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Do not reuse the names of publicly visible identifiers, public utility classes, interfaces, or packages in the Java Standard Library.

When a developer uses an identifier that has the same name as a public class, such as Vector, a subsequent maintainer might be unaware that this identifier does not actually refer to java.util.Vector and might unintentionally use the custom Vector rather than the original java.util.Vector class. The custom type Vector can shadow a class name from java.util.Vector, as specified by The Java Language Specification (JLS), §6.3.2, "Obscured Declarations" [JLS 2005], and unexpected program behavior can occur.

Well-defined import statements can resolve these issues. However, when reused name definitions are imported from other packages, use of the type-import-on-demand declaration (see §7.5.2, "Type-Import-on-Demand Declaration" [JLS 2005]) can complicate a programmer's attempt to determine which specific definition was intended to be used. Additionally, a common practice that can lead to errors is to produce the import statements after writing the code, often via automatic inclusion of import statements by an IDE, which creates further ambiguity with respect to the names. When a custom type is found earlier than the intended type in the Java include path, no further searches are conducted. Consequently, the wrong type is silently adopted.

Noncompliant Code Example (Class Name)

This noncompliant code example implements a class that reuses the name of the class java.util.Vector. It attempts to introduce a different condition for the isEmpty() method for interfacing with native legacy code by overriding the corresponding method in java.util.Vector. Unexpected behavior can arise if a maintainer confuses the isEmpty() method with the java.util.Vector.isEmpty() method.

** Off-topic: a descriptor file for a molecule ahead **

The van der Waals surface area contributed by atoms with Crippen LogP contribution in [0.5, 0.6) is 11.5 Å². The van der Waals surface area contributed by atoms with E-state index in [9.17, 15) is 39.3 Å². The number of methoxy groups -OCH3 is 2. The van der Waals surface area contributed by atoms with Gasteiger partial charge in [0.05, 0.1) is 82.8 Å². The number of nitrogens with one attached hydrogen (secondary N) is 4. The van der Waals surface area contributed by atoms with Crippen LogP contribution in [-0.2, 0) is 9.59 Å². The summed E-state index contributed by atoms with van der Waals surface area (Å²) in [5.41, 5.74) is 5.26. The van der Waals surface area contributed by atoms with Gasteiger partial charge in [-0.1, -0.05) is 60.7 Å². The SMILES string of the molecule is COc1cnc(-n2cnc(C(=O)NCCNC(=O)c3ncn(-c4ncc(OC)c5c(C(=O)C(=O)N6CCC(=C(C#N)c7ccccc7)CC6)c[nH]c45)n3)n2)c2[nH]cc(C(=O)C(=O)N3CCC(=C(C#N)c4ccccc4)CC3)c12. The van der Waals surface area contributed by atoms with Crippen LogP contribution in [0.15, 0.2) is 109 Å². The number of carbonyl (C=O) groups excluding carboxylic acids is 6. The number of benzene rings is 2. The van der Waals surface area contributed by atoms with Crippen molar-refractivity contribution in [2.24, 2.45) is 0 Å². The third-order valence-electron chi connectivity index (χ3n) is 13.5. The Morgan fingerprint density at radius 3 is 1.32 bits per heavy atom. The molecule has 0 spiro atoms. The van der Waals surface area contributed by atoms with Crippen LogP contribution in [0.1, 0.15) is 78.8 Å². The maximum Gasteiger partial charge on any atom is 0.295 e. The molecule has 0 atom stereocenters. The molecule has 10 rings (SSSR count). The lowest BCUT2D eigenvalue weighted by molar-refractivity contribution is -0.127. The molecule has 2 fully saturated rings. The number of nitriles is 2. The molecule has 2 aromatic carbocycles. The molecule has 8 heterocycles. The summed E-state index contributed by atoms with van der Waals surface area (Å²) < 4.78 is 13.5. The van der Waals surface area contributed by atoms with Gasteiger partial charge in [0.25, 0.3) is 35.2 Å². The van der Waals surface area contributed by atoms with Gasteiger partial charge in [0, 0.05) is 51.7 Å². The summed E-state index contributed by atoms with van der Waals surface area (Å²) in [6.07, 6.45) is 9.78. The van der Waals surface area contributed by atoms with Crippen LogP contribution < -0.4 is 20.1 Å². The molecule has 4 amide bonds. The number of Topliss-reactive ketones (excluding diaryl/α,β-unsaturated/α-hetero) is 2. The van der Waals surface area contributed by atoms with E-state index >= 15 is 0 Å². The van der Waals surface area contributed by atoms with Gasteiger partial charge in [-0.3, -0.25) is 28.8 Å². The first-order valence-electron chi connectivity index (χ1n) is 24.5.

class Vector {
  private int val = 1;

  public boolean isEmpty() {
    if (val == 1) {   // Compares with 1 instead of 0
      return true;
    } else {
      return false;
    }
  }
  // Other functionality is same as java.util.Vector
}

// import java.util.Vector; omitted
public class VectorUser {
  public static void main(String[] args) {
    Vector v = new Vector();
    if (v.isEmpty()) {
      System.out.println("Vector is empty");
    }
  }
}

Compliant Solution (Class Name)

This compliant solution uses a different name for the class, preventing any potential shadowing of the class from the Java Standard Library:

class MyVector {
  //Other code
}

When the developer and organization control the original shadowed class, it may be preferable to change the design strategy of the original in accordance with Bloch's Effective Java [Bloch 2008], Item 16, "Prefer Interfaces to Abstract Classes." Changing the original class into an interface would permit class MyVector to declare that it implements the hypothetical Vector interface. With this technique, client code that intended to use MyVector would remain compatible with code that uses the original implementation of Vector.

Risk Assessment

Public identifier reuse decreases the readability and maintainability of code.

Rule

Severity

Likelihood

Remediation Cost

Priority

Level

DCL01-J

Low

Unlikely

Medium

P2

L3

Automated Detection

An automated tool can easily detect reuse of the set of names representing public classes or interfaces from the Java Standard Library.

Related Guidelines

Bibliography

 


3 Comments

    • The title talks only about identifiers whereas the code examples and intro text are about classes etc. as well.
    • What about protected (access level) entities?
    • "It attempts to introduce a different condition for the isEmpty() method for interfacing with native legacy code by overriding the corresponding method in java.util.Vector. "

    This sentence is not technically correct because we are not overriding java.util.Vector but replacing the class with a new class that provides the same method with different functionality. Don't know if overriding is the right way to put it.

  1. The meaning of the following line is unclear (after the words in bold):

    However, when reused name definitions are imported from other packages, use of the type-import-on-demand declaration (see §7.5.2, "Type-Import-on-Demand Declaration" of the Java Language Specification JLS 2005).

    1. It seems that this rule is not about "secure coding", this is about how to write effective java.